Since the mid-1990s the Italian government declared the state of emergency for waste disposal in several Italian regions (Lazio, Calabria, Sicilia, Campania). Lack of modern technology for waste storage and treatment, an inefficient bureaucratic apparatus and Camorra, a local Mafia, involvement into the business of waste disposal created the current ecological disaster. Today, after local discontents mounted and people from Campania took the streets to protest against the profound degradation of local neighborhoods literally flooded by garbage, the problem of waste management emerged as one of the most urgent national problems.
There is growing evidence that the accumulation of waste in Campania has heavily contaminated the natural environment and has determined a sudden drop in the health condition of local inhabitants. According to a recent study of the World Health Organization, such contamination reached dangerous levels and has produced a considerable increase in the number of deaths caused by cancer, respiratory illnesses, and also genetic malformations.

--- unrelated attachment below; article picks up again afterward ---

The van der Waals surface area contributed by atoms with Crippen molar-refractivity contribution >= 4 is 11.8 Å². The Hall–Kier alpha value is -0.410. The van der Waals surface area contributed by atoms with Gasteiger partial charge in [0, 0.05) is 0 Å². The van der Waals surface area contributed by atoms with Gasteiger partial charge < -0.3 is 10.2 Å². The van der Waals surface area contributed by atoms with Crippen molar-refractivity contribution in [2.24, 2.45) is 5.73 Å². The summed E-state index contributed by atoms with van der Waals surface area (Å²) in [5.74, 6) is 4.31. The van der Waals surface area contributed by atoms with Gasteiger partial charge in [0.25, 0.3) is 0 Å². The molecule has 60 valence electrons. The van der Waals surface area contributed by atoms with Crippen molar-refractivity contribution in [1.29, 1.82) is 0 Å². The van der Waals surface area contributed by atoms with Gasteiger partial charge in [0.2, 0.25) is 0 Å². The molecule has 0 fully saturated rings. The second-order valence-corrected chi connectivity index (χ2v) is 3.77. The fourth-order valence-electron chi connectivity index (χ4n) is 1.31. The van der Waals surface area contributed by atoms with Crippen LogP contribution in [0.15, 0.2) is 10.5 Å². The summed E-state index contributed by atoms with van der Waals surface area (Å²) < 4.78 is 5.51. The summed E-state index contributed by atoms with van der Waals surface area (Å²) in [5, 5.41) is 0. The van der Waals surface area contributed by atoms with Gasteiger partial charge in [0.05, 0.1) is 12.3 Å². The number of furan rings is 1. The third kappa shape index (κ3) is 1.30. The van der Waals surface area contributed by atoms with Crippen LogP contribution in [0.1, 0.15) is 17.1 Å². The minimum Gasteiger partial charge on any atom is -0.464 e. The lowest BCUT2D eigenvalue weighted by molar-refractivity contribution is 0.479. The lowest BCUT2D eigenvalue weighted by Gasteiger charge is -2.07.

The Government has been unable to solve the crisis, while with its lack of intervention it has allowed local organized crime to profit from a very lucrative business. As also confirmed by the Camorra boss Gaetano Vassallo, of the Casalesi cartel, since 1982 when the Government approved the law for special waste disposal, Camorra has been active in opening illegal landfills creating a complex network of entrepreneurs and government officials from various Italian regions. Ultimately, silence was imposed on the situation and the current ecological disaster became the only possible outcome of years of mismanagement and corruption.